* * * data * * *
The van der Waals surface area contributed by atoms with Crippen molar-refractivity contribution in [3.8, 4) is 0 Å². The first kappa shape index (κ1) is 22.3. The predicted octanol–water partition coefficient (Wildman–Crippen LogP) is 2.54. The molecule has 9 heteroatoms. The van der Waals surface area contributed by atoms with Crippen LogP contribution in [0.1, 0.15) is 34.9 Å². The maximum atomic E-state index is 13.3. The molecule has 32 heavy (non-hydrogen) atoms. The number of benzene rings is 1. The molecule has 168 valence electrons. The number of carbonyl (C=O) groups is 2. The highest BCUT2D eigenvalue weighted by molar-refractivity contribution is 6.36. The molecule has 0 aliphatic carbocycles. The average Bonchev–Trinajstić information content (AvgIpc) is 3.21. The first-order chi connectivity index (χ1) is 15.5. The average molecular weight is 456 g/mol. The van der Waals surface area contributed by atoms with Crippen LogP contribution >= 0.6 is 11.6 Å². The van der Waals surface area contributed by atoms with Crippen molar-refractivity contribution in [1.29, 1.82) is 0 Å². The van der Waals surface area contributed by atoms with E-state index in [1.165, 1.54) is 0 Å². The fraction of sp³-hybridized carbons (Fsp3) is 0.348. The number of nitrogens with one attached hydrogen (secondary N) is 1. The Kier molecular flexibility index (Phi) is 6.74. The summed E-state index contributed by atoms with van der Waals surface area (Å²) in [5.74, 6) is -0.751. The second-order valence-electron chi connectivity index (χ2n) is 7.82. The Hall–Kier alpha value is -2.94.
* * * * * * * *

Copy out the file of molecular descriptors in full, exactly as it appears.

The van der Waals surface area contributed by atoms with Crippen molar-refractivity contribution in [3.8, 4) is 0 Å². The first kappa shape index (κ1) is 22.3. The predicted octanol–water partition coefficient (Wildman–Crippen LogP) is 2.54. The molecule has 9 heteroatoms. The van der Waals surface area contributed by atoms with Crippen LogP contribution in [0.1, 0.15) is 34.9 Å². The maximum atomic E-state index is 13.3. The molecule has 32 heavy (non-hydrogen) atoms. The number of benzene rings is 1. The molecule has 168 valence electrons. The number of carbonyl (C=O) groups is 2. The highest BCUT2D eigenvalue weighted by molar-refractivity contribution is 6.36. The molecule has 0 aliphatic carbocycles. The average Bonchev–Trinajstić information content (AvgIpc) is 3.21. The first-order chi connectivity index (χ1) is 15.5. The average molecular weight is 456 g/mol. The van der Waals surface area contributed by atoms with Crippen LogP contribution >= 0.6 is 11.6 Å². The van der Waals surface area contributed by atoms with Crippen molar-refractivity contribution in [1.29, 1.82) is 0 Å². The van der Waals surface area contributed by atoms with E-state index in [1.165, 1.54) is 0 Å². The fraction of sp³-hybridized carbons (Fsp3) is 0.348. The number of nitrogens with one attached hydrogen (secondary N) is 1. The Kier molecular flexibility index (Phi) is 6.74. The summed E-state index contributed by atoms with van der Waals surface area (Å²) in [5.74, 6) is -0.751. The second-order valence-electron chi connectivity index (χ2n) is 7.82. The Hall–Kier alpha value is -2.94.